I think we lose sight of that sometimes. We get tired or lose our focus. We start thinking that the church is here just to serve our needs.  A place to go on Sunday to get that pick-me-up.  We lose some of our zip – our gratitude.  We behave a bit like caterpillars – only feeding ourselves and forgetting that church is actually about much more.

We need to spend time in the Chrysalis. Learning obedience.  Being reminded that God is in charge. Doing the 180 degree turn of repentance, but also recovering a sense of gratitude and purpose for what God has done for us. In prayer.  Reading Scripture.  Discovering once again God’s mission in the world and his call on us as church to be obedient to that mission.

The question for us to ask ourselves this morning is:  What stage are we in? As a church, are we eggs – caterpillars – in the chrysalis – or butterflies?

To me it feels like we have been in transition of late.  Trying to discover who we are as church – part of it is just remembering who we are - but part of it does involve change and renewal and reformation and revival. 

I can look at lots of different programs and events that point to a genuine desire to connect with the community and spread the good news that God so loved the world that he sent his only son to die on the cross for the forgiveness of sins.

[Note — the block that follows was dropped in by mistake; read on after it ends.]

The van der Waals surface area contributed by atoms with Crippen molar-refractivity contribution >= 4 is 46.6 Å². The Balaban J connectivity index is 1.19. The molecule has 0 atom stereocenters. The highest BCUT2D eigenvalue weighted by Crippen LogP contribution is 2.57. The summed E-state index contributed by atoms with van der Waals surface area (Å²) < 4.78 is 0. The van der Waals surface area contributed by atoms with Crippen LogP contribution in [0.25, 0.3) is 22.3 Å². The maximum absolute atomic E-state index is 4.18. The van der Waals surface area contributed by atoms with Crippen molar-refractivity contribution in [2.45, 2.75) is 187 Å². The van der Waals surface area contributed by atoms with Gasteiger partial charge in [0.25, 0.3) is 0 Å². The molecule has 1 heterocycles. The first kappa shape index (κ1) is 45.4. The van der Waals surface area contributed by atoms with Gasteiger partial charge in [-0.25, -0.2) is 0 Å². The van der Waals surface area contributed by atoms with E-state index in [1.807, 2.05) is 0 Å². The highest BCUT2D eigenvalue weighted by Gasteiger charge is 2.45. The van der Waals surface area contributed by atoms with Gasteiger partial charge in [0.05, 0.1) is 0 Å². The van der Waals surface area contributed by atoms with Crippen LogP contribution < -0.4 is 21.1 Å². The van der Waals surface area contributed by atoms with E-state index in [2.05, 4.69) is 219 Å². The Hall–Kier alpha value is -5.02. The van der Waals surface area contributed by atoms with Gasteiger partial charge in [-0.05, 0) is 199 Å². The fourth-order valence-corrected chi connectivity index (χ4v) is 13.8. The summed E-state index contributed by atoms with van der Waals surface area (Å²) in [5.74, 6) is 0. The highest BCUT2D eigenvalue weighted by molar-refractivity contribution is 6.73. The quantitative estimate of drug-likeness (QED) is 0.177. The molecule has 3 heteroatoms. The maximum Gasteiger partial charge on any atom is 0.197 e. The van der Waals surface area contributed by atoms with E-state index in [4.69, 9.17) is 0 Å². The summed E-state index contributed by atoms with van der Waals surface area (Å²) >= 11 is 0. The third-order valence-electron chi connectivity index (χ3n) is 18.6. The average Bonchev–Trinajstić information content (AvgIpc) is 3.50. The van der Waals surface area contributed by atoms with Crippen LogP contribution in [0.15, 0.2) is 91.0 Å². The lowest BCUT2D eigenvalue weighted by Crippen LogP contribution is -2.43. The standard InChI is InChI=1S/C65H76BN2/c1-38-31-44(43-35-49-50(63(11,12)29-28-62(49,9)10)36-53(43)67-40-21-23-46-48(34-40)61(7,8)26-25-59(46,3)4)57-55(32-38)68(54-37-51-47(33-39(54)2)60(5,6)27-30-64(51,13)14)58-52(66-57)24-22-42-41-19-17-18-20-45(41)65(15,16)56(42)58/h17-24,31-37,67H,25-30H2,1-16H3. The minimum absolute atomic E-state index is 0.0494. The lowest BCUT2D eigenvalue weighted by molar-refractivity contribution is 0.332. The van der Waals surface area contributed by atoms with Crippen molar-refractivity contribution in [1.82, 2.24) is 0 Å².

I can point to bible studies that dare to go deeper – that really explore God’s grace in our lives.  

But I am concerned by some recent examples that seem to point to caterpillar tendencies.  Maybe a bit of a lack of shared responsibility.  Low budget numbers.  Difficulty finding people to serve on council.  Lots of blanks on service team sheets.  Are we losing our sense of direction?

I think we need to be reminded that Faith Community Church is here to worship God – and that worship includes working together to respond to the needs around us and in us.  

So as we move through the stages of conversion, we will do well to spend time in the Chyrsalis.   In prayer.  In God’s Word.  In silence.  In Repentance. Ready to emerge as the butterflies that God calls us to be – drinking deeply of the nectar of God’s grace – and spreading his pollen from plant to plant in his Kingdom.  

Let’s pray: